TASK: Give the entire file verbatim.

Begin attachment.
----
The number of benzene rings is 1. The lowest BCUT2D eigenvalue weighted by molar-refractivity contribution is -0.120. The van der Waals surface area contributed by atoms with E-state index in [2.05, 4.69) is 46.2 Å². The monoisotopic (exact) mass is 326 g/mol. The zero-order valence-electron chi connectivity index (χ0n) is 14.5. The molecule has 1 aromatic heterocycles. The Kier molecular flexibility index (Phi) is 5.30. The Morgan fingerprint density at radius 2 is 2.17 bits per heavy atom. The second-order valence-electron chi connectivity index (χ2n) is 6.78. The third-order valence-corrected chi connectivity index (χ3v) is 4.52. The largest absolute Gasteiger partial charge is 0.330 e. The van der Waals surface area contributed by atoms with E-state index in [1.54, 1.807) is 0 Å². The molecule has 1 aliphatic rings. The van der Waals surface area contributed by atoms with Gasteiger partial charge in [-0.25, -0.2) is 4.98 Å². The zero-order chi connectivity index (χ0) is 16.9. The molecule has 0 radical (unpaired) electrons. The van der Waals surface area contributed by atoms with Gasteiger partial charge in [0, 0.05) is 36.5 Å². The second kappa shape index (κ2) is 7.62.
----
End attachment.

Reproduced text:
The number of benzene rings is 1. The lowest BCUT2D eigenvalue weighted by molar-refractivity contribution is -0.120. The van der Waals surface area contributed by atoms with E-state index in [2.05, 4.69) is 46.2 Å². The monoisotopic (exact) mass is 326 g/mol. The zero-order valence-electron chi connectivity index (χ0n) is 14.5. The molecule has 1 aromatic heterocycles. The Kier molecular flexibility index (Phi) is 5.30. The Morgan fingerprint density at radius 2 is 2.17 bits per heavy atom. The second-order valence-electron chi connectivity index (χ2n) is 6.78. The third-order valence-corrected chi connectivity index (χ3v) is 4.52. The largest absolute Gasteiger partial charge is 0.330 e. The van der Waals surface area contributed by atoms with E-state index in [1.54, 1.807) is 0 Å². The molecule has 1 aliphatic rings. The van der Waals surface area contributed by atoms with Gasteiger partial charge in [-0.25, -0.2) is 4.98 Å². The zero-order chi connectivity index (χ0) is 16.9. The molecule has 0 radical (unpaired) electrons. The van der Waals surface area contributed by atoms with Gasteiger partial charge in [0, 0.05) is 36.5 Å². The second kappa shape index (κ2) is 7.62.